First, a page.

While time and experience have helped composites become established in the aerospace industry, these materials continue to be closely monitored, with extra efforts on the part of aircraft manufacturers. Today, it is generally acknowledged that every passenger who makes the round trip from Paris to New York by plane in normal travelling conditions “produces” one metric ton of CO2. One can easily calculate the per-passenger fuel consumption at about 400 litres of kerosene. That may seem like a lot, but given the distance between Paris and New York (about 5,850 km, or 11,700 km round trip), 400 litres of fuel to go 12,000 km comes out to an average per-passenger consumption of about 3.5 litres per 100 km. Certainly better than any car! Environment and economy We are faced with a twofold problem, both environmental and economic. These two notions cannot be addressed separately. With more than two billion passengers per year, the CO2 production for travel by aircraft adds up to impressive quantities of CO2 emissions – more than 600 million metric tons per year! And yet, all these tons account for only 5% of annual global human-induced production. On the economic side, the aerospace industry generates more than 30 million jobs worldwide and the equivalent of 7.5% of global GDP. So once again for this issue, the environmental and economic aspects are crucial.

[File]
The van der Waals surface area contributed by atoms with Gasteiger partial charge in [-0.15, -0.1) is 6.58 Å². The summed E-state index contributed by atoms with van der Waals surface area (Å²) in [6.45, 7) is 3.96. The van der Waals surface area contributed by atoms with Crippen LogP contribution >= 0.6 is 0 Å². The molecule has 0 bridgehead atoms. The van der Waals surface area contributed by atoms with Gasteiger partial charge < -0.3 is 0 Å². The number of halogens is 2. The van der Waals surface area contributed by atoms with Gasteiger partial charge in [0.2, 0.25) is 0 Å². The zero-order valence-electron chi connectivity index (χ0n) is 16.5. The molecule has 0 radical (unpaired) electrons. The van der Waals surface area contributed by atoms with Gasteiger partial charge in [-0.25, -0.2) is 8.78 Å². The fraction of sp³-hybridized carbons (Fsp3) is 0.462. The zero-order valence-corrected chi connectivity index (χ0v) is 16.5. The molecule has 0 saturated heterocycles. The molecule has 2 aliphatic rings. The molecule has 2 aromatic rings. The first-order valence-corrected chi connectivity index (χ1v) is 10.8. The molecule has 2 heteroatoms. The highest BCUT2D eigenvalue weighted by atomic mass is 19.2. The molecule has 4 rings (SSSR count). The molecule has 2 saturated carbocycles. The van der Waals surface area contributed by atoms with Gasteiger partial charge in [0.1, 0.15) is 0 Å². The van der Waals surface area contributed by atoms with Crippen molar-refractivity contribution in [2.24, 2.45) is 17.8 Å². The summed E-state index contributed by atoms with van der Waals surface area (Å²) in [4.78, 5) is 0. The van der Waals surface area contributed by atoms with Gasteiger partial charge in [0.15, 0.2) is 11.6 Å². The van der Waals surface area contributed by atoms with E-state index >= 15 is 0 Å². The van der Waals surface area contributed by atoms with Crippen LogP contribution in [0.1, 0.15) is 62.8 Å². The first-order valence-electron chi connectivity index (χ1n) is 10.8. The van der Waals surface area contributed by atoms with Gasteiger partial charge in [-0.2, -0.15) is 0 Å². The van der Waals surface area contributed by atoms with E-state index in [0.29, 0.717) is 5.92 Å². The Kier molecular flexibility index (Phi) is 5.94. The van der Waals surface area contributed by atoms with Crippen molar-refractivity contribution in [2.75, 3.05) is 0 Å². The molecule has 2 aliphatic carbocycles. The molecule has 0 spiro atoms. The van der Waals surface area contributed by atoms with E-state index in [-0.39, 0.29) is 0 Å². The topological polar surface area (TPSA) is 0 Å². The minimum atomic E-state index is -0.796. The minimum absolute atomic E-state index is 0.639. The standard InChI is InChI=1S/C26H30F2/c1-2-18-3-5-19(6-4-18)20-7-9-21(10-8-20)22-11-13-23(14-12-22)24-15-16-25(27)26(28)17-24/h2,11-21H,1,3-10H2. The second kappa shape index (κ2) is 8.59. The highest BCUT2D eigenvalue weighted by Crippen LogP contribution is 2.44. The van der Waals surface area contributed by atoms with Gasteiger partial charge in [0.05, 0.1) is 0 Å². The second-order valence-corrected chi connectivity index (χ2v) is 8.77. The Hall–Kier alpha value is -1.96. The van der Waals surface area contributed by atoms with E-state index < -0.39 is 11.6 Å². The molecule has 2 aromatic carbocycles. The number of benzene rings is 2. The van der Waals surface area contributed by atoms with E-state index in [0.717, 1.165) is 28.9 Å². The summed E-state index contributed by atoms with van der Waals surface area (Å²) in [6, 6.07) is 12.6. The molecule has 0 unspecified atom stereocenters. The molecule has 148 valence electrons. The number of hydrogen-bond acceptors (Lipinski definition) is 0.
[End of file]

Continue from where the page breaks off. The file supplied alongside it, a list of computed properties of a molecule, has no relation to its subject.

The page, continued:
You can read this article in : Aerospace – economic and environmental impacts
Or in the JEC Composites Magazine N° 72